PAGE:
Bring customers together just because. Not to try or buy a new product or to spark sales in any way, but to do what the Danes do — share light, warmth and friendship, and create an atmosphere of coziness and happiness. We will come back to these experiences and communities and stay loyal to those who continue to make us feel enlightened and valued at the same time.
Despite being one of the most written about and overly discussed topics, it still is and will always be the structural pillar of strength and success. Trust is one of the primary cornerstones in the Danish culture, and in ways that would be scary in our U.S. culture. Danes are comfortable using the honor system in business and letting kids play alone at parks while parents shop nearby.
Consumers need to have unbridled trust that they can count on brands to:
- Deliver on the product and service promises made directly and indirectly in all communications, promotions and experiences.
- Stand behind all purchases and meet customer expectations for service, refunds, returns, repairs and so on.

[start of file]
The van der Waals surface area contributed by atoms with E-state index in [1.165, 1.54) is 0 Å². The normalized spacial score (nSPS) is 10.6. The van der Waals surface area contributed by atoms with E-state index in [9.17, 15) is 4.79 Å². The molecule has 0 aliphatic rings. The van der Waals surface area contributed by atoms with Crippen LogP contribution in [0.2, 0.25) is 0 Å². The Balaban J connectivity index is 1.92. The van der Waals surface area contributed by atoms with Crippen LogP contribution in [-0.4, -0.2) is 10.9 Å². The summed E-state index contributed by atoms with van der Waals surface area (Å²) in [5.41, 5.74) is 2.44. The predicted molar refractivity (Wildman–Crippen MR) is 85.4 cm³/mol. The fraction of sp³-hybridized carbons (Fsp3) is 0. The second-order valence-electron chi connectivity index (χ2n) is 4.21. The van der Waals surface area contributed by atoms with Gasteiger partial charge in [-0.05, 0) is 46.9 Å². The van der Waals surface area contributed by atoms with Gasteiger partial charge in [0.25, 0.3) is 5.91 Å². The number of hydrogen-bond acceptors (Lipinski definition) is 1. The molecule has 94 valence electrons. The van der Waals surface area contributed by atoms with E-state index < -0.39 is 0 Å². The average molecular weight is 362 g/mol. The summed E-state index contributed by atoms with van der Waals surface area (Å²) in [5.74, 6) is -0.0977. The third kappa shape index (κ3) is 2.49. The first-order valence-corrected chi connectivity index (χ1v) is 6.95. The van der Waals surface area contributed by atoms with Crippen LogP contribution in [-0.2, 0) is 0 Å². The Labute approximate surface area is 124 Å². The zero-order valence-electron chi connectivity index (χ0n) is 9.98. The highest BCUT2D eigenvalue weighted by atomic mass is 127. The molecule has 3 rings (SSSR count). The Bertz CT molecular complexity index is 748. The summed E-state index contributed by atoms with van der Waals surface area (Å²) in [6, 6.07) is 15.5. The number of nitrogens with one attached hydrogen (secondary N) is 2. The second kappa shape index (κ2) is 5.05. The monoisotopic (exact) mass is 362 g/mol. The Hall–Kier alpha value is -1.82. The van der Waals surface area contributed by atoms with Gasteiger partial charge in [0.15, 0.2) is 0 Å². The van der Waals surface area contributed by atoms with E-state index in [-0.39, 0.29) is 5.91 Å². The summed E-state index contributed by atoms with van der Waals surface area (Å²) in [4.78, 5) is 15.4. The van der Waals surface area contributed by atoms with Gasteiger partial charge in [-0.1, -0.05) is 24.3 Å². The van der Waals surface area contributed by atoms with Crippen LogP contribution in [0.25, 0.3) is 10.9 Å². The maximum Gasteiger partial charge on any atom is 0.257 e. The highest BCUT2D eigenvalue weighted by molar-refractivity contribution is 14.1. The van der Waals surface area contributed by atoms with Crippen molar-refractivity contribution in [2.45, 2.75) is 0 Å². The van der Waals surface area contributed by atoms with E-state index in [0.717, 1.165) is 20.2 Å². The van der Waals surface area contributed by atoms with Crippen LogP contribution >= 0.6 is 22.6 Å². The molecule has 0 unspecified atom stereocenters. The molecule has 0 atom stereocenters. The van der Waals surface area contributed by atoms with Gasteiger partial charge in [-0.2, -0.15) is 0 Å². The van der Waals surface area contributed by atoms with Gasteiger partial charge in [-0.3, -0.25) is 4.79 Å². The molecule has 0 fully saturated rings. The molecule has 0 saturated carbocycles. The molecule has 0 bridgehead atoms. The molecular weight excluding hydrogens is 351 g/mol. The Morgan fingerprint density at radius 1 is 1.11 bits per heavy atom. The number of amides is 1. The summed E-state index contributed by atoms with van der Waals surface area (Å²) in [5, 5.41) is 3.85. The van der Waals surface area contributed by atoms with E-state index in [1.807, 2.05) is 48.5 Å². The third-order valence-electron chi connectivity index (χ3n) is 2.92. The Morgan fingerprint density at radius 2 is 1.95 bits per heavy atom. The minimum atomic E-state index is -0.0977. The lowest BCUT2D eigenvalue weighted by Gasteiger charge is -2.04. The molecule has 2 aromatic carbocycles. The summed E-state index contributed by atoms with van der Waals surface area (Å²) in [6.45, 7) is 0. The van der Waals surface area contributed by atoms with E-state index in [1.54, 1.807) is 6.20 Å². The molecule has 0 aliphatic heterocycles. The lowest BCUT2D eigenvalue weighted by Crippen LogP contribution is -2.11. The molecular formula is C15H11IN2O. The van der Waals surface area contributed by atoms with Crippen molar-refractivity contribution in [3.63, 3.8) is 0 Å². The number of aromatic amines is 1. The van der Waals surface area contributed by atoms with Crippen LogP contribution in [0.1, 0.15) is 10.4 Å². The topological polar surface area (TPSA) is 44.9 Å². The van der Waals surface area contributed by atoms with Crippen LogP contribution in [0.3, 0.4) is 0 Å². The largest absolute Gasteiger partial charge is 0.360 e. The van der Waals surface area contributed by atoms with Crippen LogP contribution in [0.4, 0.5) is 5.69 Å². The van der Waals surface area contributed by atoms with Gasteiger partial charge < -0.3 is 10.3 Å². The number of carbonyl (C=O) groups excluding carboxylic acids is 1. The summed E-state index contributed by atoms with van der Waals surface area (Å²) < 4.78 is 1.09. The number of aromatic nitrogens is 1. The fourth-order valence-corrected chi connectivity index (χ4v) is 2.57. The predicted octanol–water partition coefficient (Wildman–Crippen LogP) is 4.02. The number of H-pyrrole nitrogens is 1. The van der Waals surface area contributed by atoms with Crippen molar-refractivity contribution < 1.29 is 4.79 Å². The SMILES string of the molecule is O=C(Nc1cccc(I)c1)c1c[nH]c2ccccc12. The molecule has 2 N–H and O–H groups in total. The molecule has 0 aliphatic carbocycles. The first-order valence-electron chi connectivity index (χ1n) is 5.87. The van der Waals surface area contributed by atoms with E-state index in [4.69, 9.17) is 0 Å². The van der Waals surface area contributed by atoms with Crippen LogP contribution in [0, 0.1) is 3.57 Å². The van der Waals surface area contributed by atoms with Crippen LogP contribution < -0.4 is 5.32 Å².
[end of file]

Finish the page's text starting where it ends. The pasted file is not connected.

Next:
- Create an atmosphere of transparency on all levels. By sharing financials, corporate values, updates on product and industry issues, and other insights to keep customers informed about your brand and related issues, you build indirect trust that creates that sense of hygge mentioned above and stronger emotional bonds that transcend price and other competitive elements.
Essentially, when you build a culture, you build a community. And building communities is critical in a world where consumerism is turning to minimalism; people are turning to experiences over materialism; and trust and respect for business is waning. It’s is critical for short- and long-term success. Largely because people flock to communities more than they do to products or brands that distribute them. As we learn from religious and political “communities,” we humans tend to stay aligned with people who reflect our values, as well as build our sense of belonging to a safe, secure group that understands us and what motivates us.
Study what matters most to your consumers in terms of values, lifestyle and culture. Create events, experiences and communications around those values, and find ways to bring customers together around those values. State Farm is a good example of just this. If you go to the brand’s website, you can find a calendar of volunteer events you can join along with local agents in order to further good causes in your community, and of course experience “hygee” with agents and employees that can result in sales and loyalty.